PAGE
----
The ‘secret’ classification is reserved for papers the disclosure of which could cause administrative embarrassment or difficulty, an internal breach of peace and amity, injury to the interest and prestige of the government, or would be of advantage to a foreign nation or enemy.
The ‘confidential’ category is reserved for papers containing information the unauthorised disclosure of which, while not endangering national security, would be prejudicial to the interests of the nation, any government activity or individuals, or would cause administrative embarrassment or difficulty or be of an advantage to a foreign nation. In S.P. Gupta, the Supreme Court rejected the criteria of ‘embarrassment to the government’.
Official Secrets Act vs RTI
Section 2 of the Official Secrets Act defines ‘document’ as ‘document includes part of a document. This means if any part of the document is secret’, then the disclosure of part other than ‘secret’ part also can be denied.
Section 10 of RTI Act provided for separation of the ‘secret’ part and release of the rest.
This is the conflict between these two Acts. Section 22 of the RTI Act expressly provided that the provisions of the RTI Act shall have effect notwithstanding anything inconsistent therewith contained in the Official Secrets Act, 1923, and any other law for the time being in force or in any instrument having effect by any law other than the RTI Act.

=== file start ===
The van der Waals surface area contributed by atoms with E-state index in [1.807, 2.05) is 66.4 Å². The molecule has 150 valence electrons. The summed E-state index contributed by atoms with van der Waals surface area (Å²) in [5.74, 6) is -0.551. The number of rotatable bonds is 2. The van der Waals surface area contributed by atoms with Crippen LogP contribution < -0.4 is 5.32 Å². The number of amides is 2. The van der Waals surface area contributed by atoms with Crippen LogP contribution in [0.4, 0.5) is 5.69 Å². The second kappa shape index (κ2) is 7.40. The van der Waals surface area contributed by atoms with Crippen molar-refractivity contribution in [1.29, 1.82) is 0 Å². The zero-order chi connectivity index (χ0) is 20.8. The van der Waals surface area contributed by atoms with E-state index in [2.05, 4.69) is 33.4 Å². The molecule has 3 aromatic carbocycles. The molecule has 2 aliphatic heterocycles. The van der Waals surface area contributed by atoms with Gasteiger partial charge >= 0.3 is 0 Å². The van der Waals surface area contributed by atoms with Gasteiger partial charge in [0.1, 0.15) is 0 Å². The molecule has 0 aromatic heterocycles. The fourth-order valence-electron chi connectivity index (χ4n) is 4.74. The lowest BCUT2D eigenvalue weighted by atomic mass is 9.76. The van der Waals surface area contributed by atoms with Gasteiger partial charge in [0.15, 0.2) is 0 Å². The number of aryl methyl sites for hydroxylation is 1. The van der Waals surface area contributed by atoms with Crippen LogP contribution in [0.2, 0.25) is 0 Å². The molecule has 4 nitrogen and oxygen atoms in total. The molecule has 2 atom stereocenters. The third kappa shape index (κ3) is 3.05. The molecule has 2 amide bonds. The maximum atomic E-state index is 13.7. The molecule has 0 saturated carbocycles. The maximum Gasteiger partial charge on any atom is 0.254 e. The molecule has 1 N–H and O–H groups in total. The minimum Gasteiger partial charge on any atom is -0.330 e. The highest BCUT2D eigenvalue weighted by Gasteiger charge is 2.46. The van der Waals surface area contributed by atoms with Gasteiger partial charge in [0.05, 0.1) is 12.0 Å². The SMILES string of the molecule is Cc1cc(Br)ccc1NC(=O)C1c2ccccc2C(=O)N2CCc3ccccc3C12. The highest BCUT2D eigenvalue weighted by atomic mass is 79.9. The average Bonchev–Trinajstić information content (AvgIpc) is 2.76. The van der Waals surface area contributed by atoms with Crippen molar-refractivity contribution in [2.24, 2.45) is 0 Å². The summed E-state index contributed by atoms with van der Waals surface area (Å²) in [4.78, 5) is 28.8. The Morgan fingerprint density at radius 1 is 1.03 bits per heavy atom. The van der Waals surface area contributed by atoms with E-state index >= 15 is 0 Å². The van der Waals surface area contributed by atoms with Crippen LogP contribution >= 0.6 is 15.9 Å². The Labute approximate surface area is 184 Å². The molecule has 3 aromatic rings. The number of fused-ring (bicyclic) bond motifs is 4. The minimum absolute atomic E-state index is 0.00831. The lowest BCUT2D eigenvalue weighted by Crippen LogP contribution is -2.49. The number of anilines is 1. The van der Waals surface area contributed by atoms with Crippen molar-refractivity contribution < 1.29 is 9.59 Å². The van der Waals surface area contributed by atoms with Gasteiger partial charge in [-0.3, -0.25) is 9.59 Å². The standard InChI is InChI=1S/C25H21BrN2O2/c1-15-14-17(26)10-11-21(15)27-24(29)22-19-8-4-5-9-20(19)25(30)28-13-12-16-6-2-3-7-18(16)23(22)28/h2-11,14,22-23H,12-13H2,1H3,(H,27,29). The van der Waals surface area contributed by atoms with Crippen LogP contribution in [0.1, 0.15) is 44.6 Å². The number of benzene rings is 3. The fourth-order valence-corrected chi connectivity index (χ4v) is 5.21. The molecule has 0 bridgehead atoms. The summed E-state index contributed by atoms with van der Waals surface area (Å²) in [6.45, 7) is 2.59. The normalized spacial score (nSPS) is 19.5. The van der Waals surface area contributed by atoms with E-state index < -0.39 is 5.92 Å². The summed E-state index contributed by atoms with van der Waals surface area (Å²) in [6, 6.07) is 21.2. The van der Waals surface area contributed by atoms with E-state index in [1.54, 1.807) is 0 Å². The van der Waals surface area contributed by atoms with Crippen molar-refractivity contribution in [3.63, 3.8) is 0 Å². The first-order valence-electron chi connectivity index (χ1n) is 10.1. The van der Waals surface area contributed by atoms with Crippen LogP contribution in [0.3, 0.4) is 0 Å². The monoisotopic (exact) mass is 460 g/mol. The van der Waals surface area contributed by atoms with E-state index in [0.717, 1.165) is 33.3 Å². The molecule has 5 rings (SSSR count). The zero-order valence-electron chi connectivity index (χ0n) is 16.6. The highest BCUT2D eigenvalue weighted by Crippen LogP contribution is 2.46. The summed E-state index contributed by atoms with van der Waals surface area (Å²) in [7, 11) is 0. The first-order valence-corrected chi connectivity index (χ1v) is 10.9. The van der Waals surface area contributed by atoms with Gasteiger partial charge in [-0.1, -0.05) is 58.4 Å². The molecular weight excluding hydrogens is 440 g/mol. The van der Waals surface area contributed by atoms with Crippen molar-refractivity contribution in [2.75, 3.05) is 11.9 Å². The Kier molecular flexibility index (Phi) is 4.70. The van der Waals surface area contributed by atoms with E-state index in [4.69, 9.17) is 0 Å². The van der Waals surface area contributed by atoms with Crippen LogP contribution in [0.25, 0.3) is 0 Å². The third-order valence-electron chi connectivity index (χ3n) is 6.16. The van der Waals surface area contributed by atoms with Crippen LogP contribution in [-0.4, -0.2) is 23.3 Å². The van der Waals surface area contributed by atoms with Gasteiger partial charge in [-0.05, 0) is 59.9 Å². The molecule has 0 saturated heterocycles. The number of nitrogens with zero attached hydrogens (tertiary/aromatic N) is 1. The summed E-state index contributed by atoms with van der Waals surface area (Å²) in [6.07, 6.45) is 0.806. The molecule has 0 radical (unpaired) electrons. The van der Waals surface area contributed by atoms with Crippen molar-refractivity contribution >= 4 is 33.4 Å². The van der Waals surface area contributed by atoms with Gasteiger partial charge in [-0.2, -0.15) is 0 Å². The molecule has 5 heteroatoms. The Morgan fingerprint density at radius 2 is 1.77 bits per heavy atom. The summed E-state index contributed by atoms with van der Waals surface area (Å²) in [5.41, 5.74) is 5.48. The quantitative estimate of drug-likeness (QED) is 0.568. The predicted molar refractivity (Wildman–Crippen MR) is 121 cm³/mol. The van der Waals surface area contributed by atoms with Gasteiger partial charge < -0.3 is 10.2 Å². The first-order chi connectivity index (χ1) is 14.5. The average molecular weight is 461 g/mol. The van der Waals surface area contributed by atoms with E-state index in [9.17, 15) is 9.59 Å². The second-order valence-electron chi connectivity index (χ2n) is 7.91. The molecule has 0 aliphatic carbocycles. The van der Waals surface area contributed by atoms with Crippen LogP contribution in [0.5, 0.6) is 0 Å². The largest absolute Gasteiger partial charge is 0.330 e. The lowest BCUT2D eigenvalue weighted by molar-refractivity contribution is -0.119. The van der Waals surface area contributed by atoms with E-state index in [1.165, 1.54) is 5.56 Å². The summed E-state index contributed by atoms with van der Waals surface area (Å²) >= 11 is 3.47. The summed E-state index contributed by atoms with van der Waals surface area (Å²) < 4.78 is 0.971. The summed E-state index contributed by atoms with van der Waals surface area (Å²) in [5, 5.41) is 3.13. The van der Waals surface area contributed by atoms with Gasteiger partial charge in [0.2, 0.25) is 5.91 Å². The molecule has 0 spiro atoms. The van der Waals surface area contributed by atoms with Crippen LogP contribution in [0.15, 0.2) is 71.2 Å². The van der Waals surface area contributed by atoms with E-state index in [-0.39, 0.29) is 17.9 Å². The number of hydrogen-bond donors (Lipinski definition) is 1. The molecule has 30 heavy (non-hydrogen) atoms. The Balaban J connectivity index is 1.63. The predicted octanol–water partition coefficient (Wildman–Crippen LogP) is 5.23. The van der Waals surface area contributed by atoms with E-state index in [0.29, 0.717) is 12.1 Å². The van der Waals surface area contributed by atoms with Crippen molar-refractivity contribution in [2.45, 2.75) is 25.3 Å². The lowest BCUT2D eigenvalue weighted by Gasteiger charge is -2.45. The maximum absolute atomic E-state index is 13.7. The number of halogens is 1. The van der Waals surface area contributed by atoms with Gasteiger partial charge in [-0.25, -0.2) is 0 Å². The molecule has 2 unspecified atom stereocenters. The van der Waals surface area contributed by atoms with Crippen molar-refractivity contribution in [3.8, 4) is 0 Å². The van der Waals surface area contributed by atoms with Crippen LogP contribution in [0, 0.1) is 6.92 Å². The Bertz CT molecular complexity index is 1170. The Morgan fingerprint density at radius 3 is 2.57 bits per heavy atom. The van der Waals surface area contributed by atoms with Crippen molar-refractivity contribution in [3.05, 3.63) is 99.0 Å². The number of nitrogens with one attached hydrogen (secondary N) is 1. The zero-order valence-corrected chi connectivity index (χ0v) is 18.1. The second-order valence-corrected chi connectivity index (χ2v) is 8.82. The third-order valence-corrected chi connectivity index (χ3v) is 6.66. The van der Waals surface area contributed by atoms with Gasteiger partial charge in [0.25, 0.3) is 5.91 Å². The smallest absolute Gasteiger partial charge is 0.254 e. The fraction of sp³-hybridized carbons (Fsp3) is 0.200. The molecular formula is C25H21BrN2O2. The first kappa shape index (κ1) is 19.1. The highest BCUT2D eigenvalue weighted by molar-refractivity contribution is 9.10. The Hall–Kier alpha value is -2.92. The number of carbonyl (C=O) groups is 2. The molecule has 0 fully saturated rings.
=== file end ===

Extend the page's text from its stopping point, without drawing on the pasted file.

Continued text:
This was further fortified in Section 8(2), which stated that information exempted under sub-section (1) or exempted under the Official Secrets Act, 1923 can be disclosed if public interest in the disclosure overweighs the harm to the protected interest.
The Bofors scandal was the result of a media investigation and the leakage of key documents. In fact, the official radio of Sweden released threads of the bribery to Indian dealers behind the Bofors deal with India. This could happen because there is a Freedom of Press Act in Sweden, which granted people the right to information back in 1766. The transparency law ensures corruption-free defence deals.
In this context of a 21st-century access law overriding a 97-year-old British relic law of secrecy, one has to see whether all papers of negotiations, undue increase in the price, irrational preference of Anil Ambani to HAL, ignoring the ‘make in India’ policy, dissent of three members of seven-member negotiating team against a parallel bargain by the PMO in Rafale deal, etc. can be considered as ‘official secrets’.
Even if agreed that they are stolen, as contended by the AG, the documents accessed by the media are not condemned as false. This strengthens the plea to review the Supreme Court’s December 14 decision. The government has a duty to tell the apex court and people which part of the Rafale deal could harm security interests, and disclose the rest.
Whether citizen, journalist or lawyer, shouldn’t everyone have the right to criticise and challenge the purchase of Rafale fighter aircraft at a price much higher than earlier estimated?
M. Sridhar Acharyulu is a former Central Information Commissioner and a professor of media law at Bennett University.